Thursday, December 1, 2022

New technology affordably converts harmful CO2 into valuable chemicals

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Carbon dioxide emissions are the primary driver of global climate change. Now, a team of researchers from the University of Waterloo has developed a new technology that could make a significant difference in the fight against climate change. The technology converts harmful carbon dioxide (CO2) into fuels and other valuable chemicals on an industrial scale.

According to the researchers, the system yields 10 times more carbon monoxide (CO) – which can be used to make ethanol, methane, and other desirable substances – than existing, small-scale technologies now limited to testing in laboratories.

Its individual cells can also be stacked to form reactors of any size, making the technology a customizable, economically viable solution that could be installed right on site, for example, at factories with CO2 emissions. The new system features electrolyzers that convert CO2 into CO using water and electricity.

Left: a schematic showing the key components of the reactor and working mechanism. Right: a picture of the CO2 stack, which is a demonstration of the commercial reactors.
Left: a schematic showing the key components of the reactor and working mechanism. Right: a picture of the CO2 stack, which is a demonstration of the commercial reactors. Credit: University of Waterloo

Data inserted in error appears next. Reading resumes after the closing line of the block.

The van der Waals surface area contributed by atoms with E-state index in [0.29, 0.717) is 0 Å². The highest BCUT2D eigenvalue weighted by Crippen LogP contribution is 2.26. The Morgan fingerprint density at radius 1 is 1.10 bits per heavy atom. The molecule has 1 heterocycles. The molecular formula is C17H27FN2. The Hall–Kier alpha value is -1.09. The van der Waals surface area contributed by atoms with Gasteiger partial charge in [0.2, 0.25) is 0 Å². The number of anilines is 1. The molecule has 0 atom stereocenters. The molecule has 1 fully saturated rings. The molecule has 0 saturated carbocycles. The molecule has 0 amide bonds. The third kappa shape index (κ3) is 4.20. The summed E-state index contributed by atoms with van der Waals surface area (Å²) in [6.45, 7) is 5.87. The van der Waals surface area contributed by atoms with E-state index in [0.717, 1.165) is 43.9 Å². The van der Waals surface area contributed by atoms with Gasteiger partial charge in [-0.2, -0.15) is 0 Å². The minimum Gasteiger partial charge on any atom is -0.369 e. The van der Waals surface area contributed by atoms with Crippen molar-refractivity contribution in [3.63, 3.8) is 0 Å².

The electrolyzers developed by the researchers have new electrodes and a new kind of liquid-based electrolyte, which is saturated with CO2 and flowed through the devices for conversion into CO via an electrochemical reaction. Their electrolyzers are essentially 10-centimeter by 10-centimeter cells, many times larger than existing devices, that can be stacked and configured in reactors of any size.

“This is a completely new model for a CO2 reactor,” said Dr. Zhongwei Chen, a chemical engineering professor at Waterloo. “It makes the whole process economically viable for industrialization and can be customized to meet specific requirements.”

The team envisions on-site reactors at coal-fired power plants and factories, perhaps the size of a house or more, that would be directly fed CO2 emissions. This could further reduce costs by eliminating the need to capture and collect CO2 first. Researchers are also developing plans to power the reactors with on-site renewable energy sources such as solar panels, contributing to the environmental benefits.

“I’m excited by the potential of this technology,” Chen said. “If we really want to make a difference by reducing emissions, we have to concentrate on reducing costs to make it affordable.

Journal reference:

  1. Guobin Wen, Bohua Ren, Xin Wang, Dan Luo, Haozhen Dou, Yun Zheng, Rui Gao, Jeff Gostick, Aiping Yu and Zhongwei Chen. Continuous CO2 electrolysis using a CO2 exsolution-induced flow cell. Nature Energy, 2022 DOI: 10.1038/s41560-022-01130-6
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